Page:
Drugs & NPS

Drugs and NPS


Swansea University and Students’ Union are committed to promoting a safe and supportive environment in which to study and work. Swansea University and Students’ Union do not condone the possession, use or supply of illegal drugs at or on any premises under their control. 

The University recognises that the majority of students will not be affected by illegal drug use but where a student declares that they have a problem, their cases will be treated sympathetically and in confidence. Support will be offered through Student Services and the SU Advice Centre where possible, and referrals to external support agencies may be made where the support required is outside the expertise of those services.

What is it all about?

Each time a person chooses to use illegal drugs, they are taking a big gamble with their health and safety. You can never be sure what each drug contains. It could be a mixture of different substances (some of which can be harmful and toxic). Each batch could be a different strength, and one might not know the likely effect it will have on each individual user.

Drugs also react differently when taken with alcohol. You are unable to predict how the drug will affect you.
Taking drugs at University is also likely to harm your chance of success during your degree course. It can lead to an increase in the chance of anti-social behaviour, lack of attendance, mental health problems and financial worries.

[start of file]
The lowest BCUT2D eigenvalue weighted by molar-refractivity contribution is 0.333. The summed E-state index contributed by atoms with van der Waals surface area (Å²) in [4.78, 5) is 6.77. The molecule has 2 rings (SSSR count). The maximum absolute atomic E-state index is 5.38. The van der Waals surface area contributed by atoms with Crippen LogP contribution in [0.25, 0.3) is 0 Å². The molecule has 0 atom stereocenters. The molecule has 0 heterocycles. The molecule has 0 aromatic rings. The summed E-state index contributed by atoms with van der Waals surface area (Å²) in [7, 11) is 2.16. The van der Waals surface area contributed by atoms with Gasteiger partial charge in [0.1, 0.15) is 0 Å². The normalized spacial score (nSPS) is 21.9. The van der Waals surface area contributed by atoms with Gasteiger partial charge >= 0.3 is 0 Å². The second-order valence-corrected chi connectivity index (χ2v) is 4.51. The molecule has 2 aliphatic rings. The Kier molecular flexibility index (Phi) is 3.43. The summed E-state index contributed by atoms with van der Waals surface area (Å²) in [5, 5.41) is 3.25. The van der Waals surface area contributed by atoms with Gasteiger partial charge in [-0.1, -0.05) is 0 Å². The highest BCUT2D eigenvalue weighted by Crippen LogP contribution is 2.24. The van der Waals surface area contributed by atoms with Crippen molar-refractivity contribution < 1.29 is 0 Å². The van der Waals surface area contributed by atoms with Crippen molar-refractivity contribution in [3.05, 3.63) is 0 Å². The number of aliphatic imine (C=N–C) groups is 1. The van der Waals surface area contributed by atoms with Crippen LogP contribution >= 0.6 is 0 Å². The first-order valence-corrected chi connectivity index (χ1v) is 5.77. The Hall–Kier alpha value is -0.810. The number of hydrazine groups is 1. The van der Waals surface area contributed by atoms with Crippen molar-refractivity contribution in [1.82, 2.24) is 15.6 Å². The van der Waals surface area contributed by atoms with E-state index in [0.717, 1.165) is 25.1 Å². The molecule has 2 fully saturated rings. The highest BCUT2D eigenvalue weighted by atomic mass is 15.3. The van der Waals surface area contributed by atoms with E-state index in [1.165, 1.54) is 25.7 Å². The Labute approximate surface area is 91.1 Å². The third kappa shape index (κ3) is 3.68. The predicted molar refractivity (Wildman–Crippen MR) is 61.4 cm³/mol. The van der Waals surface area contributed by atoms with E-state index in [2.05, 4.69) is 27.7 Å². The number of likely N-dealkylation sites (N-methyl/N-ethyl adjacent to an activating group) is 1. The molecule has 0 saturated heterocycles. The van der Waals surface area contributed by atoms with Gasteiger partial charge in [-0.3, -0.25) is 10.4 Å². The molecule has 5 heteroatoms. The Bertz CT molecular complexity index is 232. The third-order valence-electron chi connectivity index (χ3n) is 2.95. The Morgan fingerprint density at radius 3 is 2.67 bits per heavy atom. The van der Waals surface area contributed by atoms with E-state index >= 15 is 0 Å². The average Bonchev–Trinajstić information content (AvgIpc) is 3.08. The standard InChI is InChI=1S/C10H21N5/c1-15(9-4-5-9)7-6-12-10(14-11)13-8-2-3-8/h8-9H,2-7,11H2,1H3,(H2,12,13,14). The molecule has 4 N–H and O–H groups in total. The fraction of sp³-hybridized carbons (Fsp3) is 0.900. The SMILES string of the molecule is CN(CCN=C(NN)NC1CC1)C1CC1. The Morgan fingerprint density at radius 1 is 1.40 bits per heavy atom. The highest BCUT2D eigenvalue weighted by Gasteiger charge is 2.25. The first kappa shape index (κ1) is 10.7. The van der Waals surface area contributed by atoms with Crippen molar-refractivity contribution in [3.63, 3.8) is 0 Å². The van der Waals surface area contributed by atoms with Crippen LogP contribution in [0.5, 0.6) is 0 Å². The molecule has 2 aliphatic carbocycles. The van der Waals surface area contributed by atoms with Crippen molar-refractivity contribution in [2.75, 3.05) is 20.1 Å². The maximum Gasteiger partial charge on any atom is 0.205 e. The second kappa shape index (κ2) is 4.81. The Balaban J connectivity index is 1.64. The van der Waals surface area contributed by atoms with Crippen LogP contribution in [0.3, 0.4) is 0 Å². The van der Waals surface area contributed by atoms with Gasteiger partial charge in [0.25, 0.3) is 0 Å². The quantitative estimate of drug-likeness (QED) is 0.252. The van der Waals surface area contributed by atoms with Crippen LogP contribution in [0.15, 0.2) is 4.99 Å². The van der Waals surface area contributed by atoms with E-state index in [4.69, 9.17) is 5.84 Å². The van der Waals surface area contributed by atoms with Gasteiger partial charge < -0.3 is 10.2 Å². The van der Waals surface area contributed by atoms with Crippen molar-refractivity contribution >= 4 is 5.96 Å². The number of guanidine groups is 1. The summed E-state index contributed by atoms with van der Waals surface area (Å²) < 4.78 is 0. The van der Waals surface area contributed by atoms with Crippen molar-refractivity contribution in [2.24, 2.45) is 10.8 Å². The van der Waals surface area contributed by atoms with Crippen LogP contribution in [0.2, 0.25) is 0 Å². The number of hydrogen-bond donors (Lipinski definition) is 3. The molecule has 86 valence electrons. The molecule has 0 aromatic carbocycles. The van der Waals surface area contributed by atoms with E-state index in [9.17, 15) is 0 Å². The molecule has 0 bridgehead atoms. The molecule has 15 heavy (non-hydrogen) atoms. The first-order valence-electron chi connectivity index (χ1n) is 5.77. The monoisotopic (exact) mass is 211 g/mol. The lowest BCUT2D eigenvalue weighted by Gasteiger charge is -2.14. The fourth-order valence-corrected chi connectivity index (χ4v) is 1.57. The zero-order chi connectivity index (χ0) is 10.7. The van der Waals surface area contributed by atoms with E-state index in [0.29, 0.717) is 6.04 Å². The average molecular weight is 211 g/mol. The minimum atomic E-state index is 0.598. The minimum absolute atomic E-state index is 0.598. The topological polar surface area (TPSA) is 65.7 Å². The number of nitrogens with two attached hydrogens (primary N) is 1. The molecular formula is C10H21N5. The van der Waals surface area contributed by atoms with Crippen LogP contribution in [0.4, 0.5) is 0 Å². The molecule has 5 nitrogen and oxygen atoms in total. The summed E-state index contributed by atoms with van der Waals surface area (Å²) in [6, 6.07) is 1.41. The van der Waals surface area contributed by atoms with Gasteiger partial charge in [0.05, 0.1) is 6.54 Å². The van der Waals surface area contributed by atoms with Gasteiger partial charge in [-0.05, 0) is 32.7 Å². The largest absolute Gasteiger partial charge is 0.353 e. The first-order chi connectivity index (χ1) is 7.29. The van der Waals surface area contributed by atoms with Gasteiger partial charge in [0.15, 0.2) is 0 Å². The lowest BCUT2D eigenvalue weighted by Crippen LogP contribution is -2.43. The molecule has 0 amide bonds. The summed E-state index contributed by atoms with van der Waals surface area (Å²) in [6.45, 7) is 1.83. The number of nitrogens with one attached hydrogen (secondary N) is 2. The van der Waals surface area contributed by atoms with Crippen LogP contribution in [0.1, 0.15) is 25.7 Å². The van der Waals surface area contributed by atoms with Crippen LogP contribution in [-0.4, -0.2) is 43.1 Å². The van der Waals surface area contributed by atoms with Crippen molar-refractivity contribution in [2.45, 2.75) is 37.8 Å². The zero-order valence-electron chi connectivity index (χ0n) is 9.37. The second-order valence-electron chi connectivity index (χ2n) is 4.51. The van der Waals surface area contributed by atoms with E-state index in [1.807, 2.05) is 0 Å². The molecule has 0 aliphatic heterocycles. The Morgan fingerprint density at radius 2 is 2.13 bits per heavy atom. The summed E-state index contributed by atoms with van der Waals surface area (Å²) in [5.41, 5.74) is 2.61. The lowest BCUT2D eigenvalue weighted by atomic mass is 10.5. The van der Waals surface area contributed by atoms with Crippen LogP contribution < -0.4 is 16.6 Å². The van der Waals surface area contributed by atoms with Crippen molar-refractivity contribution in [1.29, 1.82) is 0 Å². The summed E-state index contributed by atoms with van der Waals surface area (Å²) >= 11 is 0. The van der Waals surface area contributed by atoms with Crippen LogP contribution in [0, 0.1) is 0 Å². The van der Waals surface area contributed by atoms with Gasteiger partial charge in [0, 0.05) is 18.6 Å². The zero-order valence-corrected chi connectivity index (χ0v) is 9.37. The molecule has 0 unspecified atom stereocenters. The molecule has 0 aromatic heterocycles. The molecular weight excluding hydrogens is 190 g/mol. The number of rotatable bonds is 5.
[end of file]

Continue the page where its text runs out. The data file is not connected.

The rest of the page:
Look at the Frank website for further information on illegal drugs and their risks.

New Psychoactive Substances (commonly referred to as ‘Legal Highs’)

What are New Psychoactive Substances?

New Psychoactive Substances (NPS) is the new term for drugs which were once known as ‘Legal Highs.’ The term ‘Legal Highs’ was misleading, as not all of these drugs contained ‘legal’ substances and not all of them gave users a ‘high’.

New Psychoactive Substances are substances which are not already controlled (such as classified drugs like Class A drug Cocaine and Class B drug Cannabis). They may pose a risk to public health.

It is important to remember that since the law changed in spring 2016, all of these substances are now illegal.

The main effects of NPS’s can be described using four main categories:

  • Stimulants
  • ‘Downers’ or sedatives
  • Psychedelics or hallucinogens
  • Synthetic cannabinoids

Why Do People Take New Psychoactive Substances?

People may choose to take NPS’s over classified drugs, as they are much cheaper and are more easily accessible.

Dangers of taking NPS’

One of the main risks with using NPS drugs is that the user does not know what they are made up of. Therefore, they cannot predict the likely physical and mental effects of taking the drug. Similarly, the health service don’t know how best to respond medically if a user reacts badly to taking the drug. They won’t know what chemicals the substance contains. Little, if any research will be available of the effects and risks of taking these substances. They are likely to act in widely different ways on various individuals. Forensic testing shows that they often contain different substances to what the packaging has advertised. This means that you can’t be at all sure what you are taking.